Payment raid: One of the reasons for the FBI warrant was to seek information on payments to Stormy Daniels and Karen McDougal, both of whom allege sex with Trump

Payment raid: One of the reasons for the FBI warrant was to seek information on payments to Stormy Daniels and Karen McDougal, both of whom allege sex with Trump

Payment raid: One of the reasons for the FBI warrant was to seek information on payments to Stormy Daniels and Karen McDougal, both of whom allege sex with Trump 

Gangs all here: Stormy Daniels' attorney Michael Avenatti arrives at federal court for the hearing. She is not formally part of the proceedings which pitch Cohen personally against the federal government

Gangs all here: Stormy Daniels’ attorney Michael Avenatti arrives at federal court for the hearing. She is not formally part of the proceedings which pitch Cohen personally against the federal government

White House officials are concerned that Cohen, had taped recordings that federal investigators may have gotten their hands on during the raid on his hotel and home.

A court hearing offers the possibility they will find out if recordings have been seized. 

Cohen, who served for a decade at the Trump Organization, was known to tape conversations with associates to use as leverage, and even had Trump hear some of his recordings. It was a practice the president was aware of.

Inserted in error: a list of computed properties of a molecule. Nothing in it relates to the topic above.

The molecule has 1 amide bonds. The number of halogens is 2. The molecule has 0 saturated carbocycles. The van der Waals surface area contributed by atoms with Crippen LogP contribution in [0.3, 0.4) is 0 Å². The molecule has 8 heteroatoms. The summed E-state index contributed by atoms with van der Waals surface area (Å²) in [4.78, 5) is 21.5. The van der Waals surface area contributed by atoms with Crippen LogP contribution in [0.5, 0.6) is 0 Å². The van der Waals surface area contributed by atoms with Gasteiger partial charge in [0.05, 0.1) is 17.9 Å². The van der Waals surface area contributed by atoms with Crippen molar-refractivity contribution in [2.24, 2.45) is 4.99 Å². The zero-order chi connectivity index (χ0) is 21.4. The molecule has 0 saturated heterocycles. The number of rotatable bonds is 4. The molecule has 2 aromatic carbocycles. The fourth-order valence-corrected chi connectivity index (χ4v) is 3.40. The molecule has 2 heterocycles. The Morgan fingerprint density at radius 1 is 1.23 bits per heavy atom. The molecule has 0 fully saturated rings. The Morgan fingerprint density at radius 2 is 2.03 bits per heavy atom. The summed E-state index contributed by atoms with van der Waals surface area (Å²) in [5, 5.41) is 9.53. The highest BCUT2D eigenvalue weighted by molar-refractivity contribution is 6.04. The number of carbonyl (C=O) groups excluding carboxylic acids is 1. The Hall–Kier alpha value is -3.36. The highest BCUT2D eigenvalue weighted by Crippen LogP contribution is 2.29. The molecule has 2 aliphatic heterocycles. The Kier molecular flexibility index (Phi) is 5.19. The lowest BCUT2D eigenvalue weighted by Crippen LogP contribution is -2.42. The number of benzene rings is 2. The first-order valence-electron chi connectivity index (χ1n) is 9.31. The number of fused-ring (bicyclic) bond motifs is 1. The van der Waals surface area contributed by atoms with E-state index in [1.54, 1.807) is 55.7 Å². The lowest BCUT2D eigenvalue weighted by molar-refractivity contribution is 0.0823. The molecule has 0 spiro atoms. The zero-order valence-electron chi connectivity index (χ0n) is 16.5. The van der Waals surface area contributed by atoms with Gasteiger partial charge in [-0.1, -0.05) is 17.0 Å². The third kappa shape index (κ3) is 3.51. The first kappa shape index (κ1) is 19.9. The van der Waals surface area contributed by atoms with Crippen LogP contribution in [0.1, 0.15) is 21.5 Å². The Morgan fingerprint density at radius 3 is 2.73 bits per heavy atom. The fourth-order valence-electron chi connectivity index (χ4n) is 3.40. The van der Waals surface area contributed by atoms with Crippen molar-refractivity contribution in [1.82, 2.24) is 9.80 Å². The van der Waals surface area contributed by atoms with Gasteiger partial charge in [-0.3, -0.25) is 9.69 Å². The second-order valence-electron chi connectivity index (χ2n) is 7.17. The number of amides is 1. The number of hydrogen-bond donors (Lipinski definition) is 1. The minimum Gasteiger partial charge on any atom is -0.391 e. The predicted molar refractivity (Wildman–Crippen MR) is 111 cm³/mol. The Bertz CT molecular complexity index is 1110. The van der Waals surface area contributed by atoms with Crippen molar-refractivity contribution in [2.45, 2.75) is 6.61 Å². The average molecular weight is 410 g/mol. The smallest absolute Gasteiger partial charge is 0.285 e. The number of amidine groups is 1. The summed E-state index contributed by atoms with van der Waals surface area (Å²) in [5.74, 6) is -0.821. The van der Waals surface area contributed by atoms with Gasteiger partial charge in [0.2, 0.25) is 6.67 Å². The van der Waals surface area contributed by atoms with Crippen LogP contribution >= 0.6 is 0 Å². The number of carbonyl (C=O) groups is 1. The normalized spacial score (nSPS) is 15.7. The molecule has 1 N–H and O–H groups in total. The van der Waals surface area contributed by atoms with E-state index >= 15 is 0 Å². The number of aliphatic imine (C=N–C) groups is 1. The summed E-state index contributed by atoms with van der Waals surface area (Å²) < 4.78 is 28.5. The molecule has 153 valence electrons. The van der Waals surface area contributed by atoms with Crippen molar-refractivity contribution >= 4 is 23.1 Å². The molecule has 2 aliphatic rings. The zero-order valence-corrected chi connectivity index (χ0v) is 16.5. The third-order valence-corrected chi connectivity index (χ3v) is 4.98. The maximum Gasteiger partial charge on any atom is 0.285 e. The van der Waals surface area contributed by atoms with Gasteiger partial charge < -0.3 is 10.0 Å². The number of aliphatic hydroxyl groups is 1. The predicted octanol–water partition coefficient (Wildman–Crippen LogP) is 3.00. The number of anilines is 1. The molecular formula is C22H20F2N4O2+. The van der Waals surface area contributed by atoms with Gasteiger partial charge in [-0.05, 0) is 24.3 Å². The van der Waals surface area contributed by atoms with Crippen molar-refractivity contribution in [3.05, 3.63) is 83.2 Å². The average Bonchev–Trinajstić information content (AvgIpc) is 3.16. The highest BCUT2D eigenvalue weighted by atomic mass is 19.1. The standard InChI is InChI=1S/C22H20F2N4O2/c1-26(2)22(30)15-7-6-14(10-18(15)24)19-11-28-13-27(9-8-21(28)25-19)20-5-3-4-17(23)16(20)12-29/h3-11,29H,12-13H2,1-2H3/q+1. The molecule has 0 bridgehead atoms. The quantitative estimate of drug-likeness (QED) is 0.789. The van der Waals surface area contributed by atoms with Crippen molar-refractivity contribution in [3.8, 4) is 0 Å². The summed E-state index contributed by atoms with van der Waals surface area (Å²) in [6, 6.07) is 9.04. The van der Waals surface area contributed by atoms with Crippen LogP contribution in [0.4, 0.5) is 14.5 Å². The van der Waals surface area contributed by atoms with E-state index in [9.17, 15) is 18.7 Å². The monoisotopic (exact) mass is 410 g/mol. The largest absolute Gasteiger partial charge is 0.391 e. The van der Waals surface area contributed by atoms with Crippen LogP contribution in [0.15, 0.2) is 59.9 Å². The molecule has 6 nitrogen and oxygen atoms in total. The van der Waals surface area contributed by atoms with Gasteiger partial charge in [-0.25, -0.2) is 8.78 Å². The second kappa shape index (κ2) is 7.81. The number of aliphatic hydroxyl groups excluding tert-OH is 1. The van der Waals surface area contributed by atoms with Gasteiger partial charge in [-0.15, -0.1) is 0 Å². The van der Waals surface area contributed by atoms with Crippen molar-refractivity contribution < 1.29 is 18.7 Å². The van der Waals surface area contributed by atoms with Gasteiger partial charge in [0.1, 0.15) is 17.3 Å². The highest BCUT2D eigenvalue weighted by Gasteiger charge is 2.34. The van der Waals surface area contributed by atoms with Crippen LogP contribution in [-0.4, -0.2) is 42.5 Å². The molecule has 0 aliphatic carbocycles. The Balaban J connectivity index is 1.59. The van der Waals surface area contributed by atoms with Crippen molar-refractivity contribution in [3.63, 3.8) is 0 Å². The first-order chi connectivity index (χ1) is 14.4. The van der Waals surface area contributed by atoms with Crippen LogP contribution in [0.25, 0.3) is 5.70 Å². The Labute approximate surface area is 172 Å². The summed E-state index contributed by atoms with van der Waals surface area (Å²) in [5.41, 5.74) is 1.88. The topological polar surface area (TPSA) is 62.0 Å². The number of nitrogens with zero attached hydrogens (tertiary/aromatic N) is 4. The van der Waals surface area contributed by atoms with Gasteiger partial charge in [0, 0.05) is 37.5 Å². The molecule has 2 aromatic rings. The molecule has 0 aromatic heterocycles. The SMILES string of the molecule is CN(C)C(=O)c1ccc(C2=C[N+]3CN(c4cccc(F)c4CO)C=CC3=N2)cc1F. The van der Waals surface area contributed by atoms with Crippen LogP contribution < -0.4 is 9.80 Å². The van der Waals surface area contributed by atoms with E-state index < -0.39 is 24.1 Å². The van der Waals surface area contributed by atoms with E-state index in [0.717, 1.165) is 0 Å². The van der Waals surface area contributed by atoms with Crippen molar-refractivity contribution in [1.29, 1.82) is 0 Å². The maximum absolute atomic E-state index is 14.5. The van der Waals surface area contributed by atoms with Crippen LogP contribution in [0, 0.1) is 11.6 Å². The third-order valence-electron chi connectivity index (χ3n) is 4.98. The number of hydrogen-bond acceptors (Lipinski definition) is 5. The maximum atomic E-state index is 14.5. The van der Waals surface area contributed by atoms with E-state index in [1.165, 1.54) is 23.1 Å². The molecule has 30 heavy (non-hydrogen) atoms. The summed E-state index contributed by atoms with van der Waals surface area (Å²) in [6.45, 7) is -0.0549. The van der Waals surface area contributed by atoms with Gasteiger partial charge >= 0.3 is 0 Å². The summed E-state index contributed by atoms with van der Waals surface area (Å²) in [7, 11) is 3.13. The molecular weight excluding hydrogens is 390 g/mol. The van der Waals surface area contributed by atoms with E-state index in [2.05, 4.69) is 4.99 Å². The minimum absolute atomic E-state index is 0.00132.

‘We heard he had some proclivity to make tapes,’ said one Trump adviser to the Washington Post, who spoke about the ongoing investigation. 

‘Now we are wondering, who did he tape? Did he store those someplace where they were actually seized? . . . Did they find his recordings?’ 

The FBI raided Cohen’s home, office and hotel on Monday. 

The products of the search warrants were handed to the United States attorney for the Southern District of New York.  

There have been several reports about what they were looking for in the raid, including information connected to the President involving porn star Stormy Daniels and ex-Playboy model Karen McDougal, who both received payments after sexual encounters with Trump.

It is unknown if Cohen recorded his own conversations with Trump specifically. 

Cohen would frequently tout the New York law that only one party in the state had to consent to the taping of conversations.

Trump himself previously boasted he taped people, even teasing that he had taped now former FBI Director James Comey.   

‘James Comey better hope that there are no ‘tapes’ of our conversations before he starts leaking to the press!’ Trump tweeted after stories surfaced saying Trump asked the former FBI director to pledge his loyalty before he fired Comey. 

The White House later acknowledged there weren’t any tapes. 

Legal experts told the Post taped phone conversations are a gold mine for prosecutors. 

‘If you are looking for evidence, you can’t do any better than people talking on tape,’ said Nick Akerman, a former Watergate prosecutor. 

Stephen Gillers, a law professor at New York University who specializes in legal ethics expanded, saying that phone conversations are particularly significant.

‘The significance is 9.5 to 10 on a 10-point scale,’ he added, noting that investigators know ‘that when people speak on the phone, they are not guarded. They don’t imagine that the conversation will surface.’

 



Read more at DailyMail.co.uk